Updated: Mar 13, 2022
This depends on your plan for breastfeeding and also depends on your newborn!
If your desire is to exclusively breastfeed, the best way to make this happen is to practice responsive feeding (also called feeding on demand). This means responding to baby's feeding cues as often as they show them. Typically, this means you'll be breastfeeding 10-12 times a day. At a minimum, baby should be fed every three hours - even if this means waking them to nurse.
For most new parents this comes as a bit of a surprise. Oh everyone knows they'll be getting a lot less sleep than normal, but they don't necessarily think of the implications of feeding 10-12 times a day. For many couples I work with, this usually means mom is nursing baby nearly around the clock in the early days and the partner is taking care of the home and of course making sure mom has her water and anything else she needs!
So how do you recognize when a baby's hungry? Well, there are feeding cues and some of them probably aren't what you're expecting! Be sure to download the handy feeding cues cheat sheet I made, too!
Feeding cues progress as follows:
1. Baby enters into a rapid eye movement state of sleep. You can see their eyes moving beneath their eyelids. This apparently inactive state is prime time to latch newborns onto the breast. This is an easy cue to miss and if your baby is awake before getting hungry, this is not a cue they'll display. (And if you're not sure how to latch a newborn or what a correct latch looks like - be sure to check out my Intro to Breastfeeding service for expecting parents.)
2. Baby begins making sucking motions and rooting (mouth open and looking to latch onto something). They may or may not have open eyes at this point.
3. Baby makes hand to mouth motions - often with the hand in a fist. Baby may suck on their fingers then pull it away unsatisfied.
4. Baby begins moving arms and legs around, agitated.
5. Baby begins crying. This is the last cue and is not an ideal time to try to latch baby to the breast.
Try returning baby skin to skin with the mother on her chest until baby calms and begins showing feeding cues again (though they will not pass through REM again if awake) and attempt latching at that time when baby is calmer.
If you do plan to breastfeed, having your postpartum support system built up before giving birth will be a huge benefit! Keep my information at hand and take a look at the services I offer as a lactation counselor - I also host a lactation support group twice a month where you can meet other moms and benefit from the presence of a lactation counselor who can help troubleshoot and answer questions. Often, there's no way to be prepared for every possible eventuality and it's helpful to simply have a professional you can call to come to assess the situation in the comfort of your own home.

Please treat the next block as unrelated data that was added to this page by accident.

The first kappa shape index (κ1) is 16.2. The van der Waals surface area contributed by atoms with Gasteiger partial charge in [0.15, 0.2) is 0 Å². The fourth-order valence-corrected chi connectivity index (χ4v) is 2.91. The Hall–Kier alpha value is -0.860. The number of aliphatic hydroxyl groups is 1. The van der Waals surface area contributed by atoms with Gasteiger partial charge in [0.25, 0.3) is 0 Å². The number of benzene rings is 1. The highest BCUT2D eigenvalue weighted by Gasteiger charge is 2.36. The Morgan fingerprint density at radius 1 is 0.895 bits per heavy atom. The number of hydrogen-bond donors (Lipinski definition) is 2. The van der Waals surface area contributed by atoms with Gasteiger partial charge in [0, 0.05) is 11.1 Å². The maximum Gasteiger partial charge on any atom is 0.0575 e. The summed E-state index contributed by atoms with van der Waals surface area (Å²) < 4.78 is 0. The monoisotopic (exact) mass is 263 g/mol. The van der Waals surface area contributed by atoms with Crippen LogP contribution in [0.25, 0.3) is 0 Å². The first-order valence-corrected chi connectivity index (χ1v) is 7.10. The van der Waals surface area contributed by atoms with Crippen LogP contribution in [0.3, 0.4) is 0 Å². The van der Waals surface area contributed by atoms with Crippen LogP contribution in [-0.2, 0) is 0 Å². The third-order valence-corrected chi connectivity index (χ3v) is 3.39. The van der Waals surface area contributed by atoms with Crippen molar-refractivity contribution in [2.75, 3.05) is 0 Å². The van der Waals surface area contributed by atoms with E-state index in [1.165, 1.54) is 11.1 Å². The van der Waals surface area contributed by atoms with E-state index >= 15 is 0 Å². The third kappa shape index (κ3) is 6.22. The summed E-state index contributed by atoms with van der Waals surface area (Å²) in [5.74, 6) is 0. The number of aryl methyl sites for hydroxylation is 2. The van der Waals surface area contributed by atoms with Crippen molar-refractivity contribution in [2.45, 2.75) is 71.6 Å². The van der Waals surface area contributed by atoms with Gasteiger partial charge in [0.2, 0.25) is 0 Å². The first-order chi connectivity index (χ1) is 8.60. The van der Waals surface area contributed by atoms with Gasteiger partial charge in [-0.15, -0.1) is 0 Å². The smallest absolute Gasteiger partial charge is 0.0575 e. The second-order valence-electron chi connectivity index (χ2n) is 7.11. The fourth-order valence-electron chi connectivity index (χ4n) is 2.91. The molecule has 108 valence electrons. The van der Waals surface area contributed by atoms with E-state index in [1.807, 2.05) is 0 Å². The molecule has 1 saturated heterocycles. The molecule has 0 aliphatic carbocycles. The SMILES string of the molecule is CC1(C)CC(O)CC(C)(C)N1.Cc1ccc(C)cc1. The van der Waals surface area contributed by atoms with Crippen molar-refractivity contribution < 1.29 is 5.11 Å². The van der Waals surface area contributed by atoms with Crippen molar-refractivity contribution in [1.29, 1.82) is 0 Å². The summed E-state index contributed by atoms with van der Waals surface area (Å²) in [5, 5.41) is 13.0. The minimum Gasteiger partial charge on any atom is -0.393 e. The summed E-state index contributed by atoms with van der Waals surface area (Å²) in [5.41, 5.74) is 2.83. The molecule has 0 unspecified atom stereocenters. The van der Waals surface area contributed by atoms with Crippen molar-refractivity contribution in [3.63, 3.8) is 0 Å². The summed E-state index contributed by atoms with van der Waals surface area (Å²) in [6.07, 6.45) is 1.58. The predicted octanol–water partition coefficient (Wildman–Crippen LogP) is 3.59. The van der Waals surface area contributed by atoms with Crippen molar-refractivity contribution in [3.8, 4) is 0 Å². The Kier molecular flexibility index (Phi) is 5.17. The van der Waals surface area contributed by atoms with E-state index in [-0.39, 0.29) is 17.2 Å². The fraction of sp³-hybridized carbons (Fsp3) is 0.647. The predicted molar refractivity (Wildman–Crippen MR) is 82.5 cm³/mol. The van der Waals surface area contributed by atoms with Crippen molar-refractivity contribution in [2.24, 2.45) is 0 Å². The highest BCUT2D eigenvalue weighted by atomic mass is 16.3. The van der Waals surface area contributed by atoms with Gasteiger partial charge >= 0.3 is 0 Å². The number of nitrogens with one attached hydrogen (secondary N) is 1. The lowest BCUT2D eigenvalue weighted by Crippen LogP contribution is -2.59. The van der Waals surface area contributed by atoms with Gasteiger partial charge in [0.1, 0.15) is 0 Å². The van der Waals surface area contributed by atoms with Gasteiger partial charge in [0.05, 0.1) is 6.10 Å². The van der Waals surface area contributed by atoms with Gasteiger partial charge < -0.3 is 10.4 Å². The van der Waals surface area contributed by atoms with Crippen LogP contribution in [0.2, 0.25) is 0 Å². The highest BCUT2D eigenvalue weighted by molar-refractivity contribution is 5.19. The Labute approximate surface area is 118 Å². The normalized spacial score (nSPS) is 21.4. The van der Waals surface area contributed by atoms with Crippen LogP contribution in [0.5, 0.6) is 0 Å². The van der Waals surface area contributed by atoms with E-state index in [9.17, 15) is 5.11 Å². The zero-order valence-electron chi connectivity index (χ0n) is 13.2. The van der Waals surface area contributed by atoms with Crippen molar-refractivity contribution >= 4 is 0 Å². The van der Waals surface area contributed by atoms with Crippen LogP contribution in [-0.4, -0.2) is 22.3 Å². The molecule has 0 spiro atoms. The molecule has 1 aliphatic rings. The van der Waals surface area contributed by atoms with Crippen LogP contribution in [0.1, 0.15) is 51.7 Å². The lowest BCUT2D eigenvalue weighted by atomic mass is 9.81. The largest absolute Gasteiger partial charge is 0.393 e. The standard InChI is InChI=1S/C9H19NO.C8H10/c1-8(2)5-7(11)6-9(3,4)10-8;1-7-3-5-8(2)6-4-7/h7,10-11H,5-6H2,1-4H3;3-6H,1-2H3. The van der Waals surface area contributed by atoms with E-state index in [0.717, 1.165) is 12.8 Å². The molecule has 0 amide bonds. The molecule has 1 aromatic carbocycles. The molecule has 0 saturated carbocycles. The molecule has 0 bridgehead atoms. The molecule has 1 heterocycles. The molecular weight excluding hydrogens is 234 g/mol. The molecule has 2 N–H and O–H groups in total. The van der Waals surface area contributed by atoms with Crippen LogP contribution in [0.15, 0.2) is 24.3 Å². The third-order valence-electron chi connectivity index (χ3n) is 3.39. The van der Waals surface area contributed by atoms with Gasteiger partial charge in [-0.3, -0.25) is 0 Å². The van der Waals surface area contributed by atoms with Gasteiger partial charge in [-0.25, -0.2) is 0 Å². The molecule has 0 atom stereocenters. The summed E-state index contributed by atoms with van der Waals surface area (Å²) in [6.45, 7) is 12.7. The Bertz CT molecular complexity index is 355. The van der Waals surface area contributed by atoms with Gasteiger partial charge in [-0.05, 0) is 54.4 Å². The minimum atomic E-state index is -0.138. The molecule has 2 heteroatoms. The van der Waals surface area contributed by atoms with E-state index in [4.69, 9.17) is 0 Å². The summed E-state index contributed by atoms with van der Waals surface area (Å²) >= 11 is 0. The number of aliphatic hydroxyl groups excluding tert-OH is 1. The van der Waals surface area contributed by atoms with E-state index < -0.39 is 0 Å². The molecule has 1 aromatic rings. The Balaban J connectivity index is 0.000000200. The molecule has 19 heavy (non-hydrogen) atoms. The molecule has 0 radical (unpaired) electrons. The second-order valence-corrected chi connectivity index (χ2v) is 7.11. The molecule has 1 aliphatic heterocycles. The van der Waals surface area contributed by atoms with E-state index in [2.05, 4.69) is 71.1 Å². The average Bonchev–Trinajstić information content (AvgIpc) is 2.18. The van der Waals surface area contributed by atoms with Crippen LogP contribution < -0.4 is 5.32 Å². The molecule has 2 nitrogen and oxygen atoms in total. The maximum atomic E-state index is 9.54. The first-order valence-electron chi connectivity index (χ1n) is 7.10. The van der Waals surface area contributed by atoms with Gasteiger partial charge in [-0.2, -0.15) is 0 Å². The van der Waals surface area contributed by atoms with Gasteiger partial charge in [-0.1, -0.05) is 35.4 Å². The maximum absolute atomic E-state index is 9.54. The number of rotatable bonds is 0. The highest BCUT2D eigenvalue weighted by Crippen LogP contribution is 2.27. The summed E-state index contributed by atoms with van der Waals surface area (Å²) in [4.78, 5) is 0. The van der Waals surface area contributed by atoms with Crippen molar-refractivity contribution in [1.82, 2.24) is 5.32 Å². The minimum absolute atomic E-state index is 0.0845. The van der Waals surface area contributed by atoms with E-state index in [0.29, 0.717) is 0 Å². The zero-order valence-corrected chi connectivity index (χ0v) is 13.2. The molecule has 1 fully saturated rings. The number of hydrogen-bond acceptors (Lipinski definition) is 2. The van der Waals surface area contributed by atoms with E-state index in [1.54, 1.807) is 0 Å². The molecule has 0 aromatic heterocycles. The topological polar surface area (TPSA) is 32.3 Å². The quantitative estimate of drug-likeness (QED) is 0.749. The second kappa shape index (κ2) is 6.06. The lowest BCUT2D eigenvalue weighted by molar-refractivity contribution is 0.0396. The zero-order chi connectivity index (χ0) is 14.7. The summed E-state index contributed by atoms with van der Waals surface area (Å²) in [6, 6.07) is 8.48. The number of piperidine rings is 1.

Some parents choose to feed on a schedule of every 3 hours. If you choose to do this, know that 3 hours is counted from the beginning of one feed to the beginning of the next feed, not the end of one feed to the beginning of the next. One feed can last between 10 -20 ish minutes depending on your baby. If you feed on a schedule like this you'll be feeding baby around 8 times a day.
If you choose to feed on a schedule, your milk supply will likely not increase as much as baby needs (due to less milk extraction and less frequent nipple stimulation - two key factors to making more milk) which can lead to supplementing with formula. This is a valid choice and it's important to have this information before deciding how you'll approach feeding your baby.
If you supplement with formula, you can do so with a syringe (called a jerenguilla here in Spain), bottle with the smallest, lowest flow nipple, and consider feeding with the paced feeding method so baby can more easily switch between breast and bottle.
As a doula and counselor, I support your infant feeding decisions and help you feel totally confident along the way!
Giving birth in Madrid or a new mom in Madrid? Looking for support on the wild ride called parenthood?
Look no further - book a free discovery call with me (Madison - doula in Madrid) today and let's chat about how together we can work to make your experience a positive one! And be sure to check out the Madoula homepage.
Giving birth is one of the most vulnerable moments in a person's life. There are many factors to consider at all times. The support of a doula from home to hospital adds an additional layer of support for both the birthing person and partner. Giving birth in Spain, far from your home country, can be an empowering experience you approach feeling totally at peace and ready!